Michelle Colder Carras, Daniel Kardefelt-Winther
The proposed diagnosis of Internet gaming disorder (IGD) in DSM-5 has been criticized for “borrowing” criteria related to substance addiction, as this might result in misclassifying highly involved gamers as having a disorder. In this paper, we took a person-centered statistical approach to group adolescent gamers by levels of addiction-related symptoms and gaming-related problems, compared these groups to traditional scale scores for IGD, and checked how groups were related to psychosocial well-being using a preregistered analysis plan. We performed latent class analysis and regression with items from IGD and psychosocial well-being scales in a representative sample of 7865 adolescent European gamers. Symptoms and problems matched in only two groups: an IGD class (2.2%) having a high level of symptoms and problems and a Normative class (63.5%) having low levels of symptoms and problems. We also identified two classes comprising 30.9% of our sample that would be misclassified based on their report of gaming-related problems: an Engaged class (7.3%) that seemed to correspond to the engaged gamers described in previous literature, and a Concerned class (23.6%) reporting few symptoms but moderate to high levels of problems. Our findings suggest that a reformulation of IGD is needed. Treating Engaged gamers as having IGD when their poor well-being might not be gaming related may delay appropriate treatment, while Concerned gamers may need help to reduce gaming but would not be identified as such. Additional work to describe the phenomenology of these two groups would help refine diagnosis, prevention and treatment for IGD.
L. Villalta, P. Smith, N. Hickin, A. Stringaris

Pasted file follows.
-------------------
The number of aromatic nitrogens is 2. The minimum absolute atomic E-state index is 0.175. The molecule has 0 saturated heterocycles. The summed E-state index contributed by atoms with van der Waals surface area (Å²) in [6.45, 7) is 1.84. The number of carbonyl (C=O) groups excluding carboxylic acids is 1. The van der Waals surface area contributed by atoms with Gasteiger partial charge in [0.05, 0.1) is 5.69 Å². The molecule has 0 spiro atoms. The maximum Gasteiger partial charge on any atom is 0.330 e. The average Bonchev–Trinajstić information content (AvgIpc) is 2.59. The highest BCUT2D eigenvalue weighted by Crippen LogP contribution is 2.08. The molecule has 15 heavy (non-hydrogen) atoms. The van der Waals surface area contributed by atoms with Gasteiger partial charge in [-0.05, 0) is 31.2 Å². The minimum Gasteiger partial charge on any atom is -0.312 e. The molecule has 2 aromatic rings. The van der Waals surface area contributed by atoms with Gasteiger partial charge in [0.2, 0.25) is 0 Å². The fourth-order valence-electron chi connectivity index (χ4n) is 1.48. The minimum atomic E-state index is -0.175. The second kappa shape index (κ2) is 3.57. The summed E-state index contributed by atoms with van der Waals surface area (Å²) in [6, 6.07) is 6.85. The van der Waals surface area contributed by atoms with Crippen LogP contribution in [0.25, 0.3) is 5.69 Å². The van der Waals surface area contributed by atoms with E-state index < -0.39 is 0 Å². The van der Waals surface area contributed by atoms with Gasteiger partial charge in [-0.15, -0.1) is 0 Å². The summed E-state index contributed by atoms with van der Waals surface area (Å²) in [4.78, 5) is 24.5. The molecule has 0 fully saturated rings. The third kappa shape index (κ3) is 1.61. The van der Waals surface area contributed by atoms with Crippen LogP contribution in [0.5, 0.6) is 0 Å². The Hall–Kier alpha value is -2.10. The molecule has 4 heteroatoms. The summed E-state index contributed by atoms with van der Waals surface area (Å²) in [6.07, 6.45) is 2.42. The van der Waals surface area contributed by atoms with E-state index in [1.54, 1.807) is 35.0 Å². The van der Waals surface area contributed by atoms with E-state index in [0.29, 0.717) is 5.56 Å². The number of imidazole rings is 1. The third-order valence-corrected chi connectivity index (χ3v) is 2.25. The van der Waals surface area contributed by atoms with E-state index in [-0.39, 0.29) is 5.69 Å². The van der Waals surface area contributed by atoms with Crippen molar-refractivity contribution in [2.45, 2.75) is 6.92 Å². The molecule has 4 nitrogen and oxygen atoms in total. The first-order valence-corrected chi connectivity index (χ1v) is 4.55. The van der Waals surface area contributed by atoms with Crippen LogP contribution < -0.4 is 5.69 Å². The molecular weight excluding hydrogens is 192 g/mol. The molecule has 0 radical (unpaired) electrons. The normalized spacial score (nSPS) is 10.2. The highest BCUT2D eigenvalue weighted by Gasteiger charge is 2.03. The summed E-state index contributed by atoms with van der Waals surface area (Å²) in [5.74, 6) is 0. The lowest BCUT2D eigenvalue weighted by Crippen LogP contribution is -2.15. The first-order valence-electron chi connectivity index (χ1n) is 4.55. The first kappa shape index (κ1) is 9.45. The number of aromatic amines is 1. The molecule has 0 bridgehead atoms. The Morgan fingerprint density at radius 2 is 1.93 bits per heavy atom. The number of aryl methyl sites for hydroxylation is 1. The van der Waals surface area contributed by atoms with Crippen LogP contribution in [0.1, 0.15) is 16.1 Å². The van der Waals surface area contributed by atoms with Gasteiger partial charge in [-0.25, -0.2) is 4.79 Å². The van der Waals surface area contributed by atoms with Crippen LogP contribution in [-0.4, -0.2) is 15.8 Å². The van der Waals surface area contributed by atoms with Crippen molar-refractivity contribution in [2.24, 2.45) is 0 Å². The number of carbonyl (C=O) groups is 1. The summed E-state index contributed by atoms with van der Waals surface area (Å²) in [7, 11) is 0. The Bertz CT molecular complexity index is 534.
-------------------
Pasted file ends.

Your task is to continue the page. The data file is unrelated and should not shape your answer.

This article provides a quantitative and conceptual review of emotion regulation difficulties in trauma-exposed young people, and informs future directions in the field. Despite long-standing interest in the influence of emotion regulation difficulties on different internalizing and externalizing psychiatric disorders in childhood, several questions remain unresolved with respect to children and adolescents with PTSD (post-traumatic stress disorder). Meta-analytic data from adult victims suggest that emotion regulation problems are associated with PTSD, but this has never been studied in children and young people. We therefore provide a conceptual review of features related to the phenomenology, assessment, severity and treatment of emotion regulation difficulties in trauma-exposed children and young people. We combine this with a meta-analysis of published literature. We searched studies in Medline, PsychINFO, and Embase databases based on pre-selected criteria. Eight hundred and eighty-six papers were identified and 41 were included. We found that children and adolescents with a diagnosis of PTSD reported more emotion regulation difficulties than those who did not develop PTSD, and that the overall association between the two symptom dimensions was moderately strong. We identify a number of research priorities: the development of instruments to assess emotion regulation difficulties in children, the design of studies that describe its prevalence in young epidemiological traumatized samples, its predictive role in the onset, severity and persistence of post-traumatic symptoms, and its relevance as a moderator, outcome or treatment target for young survivors.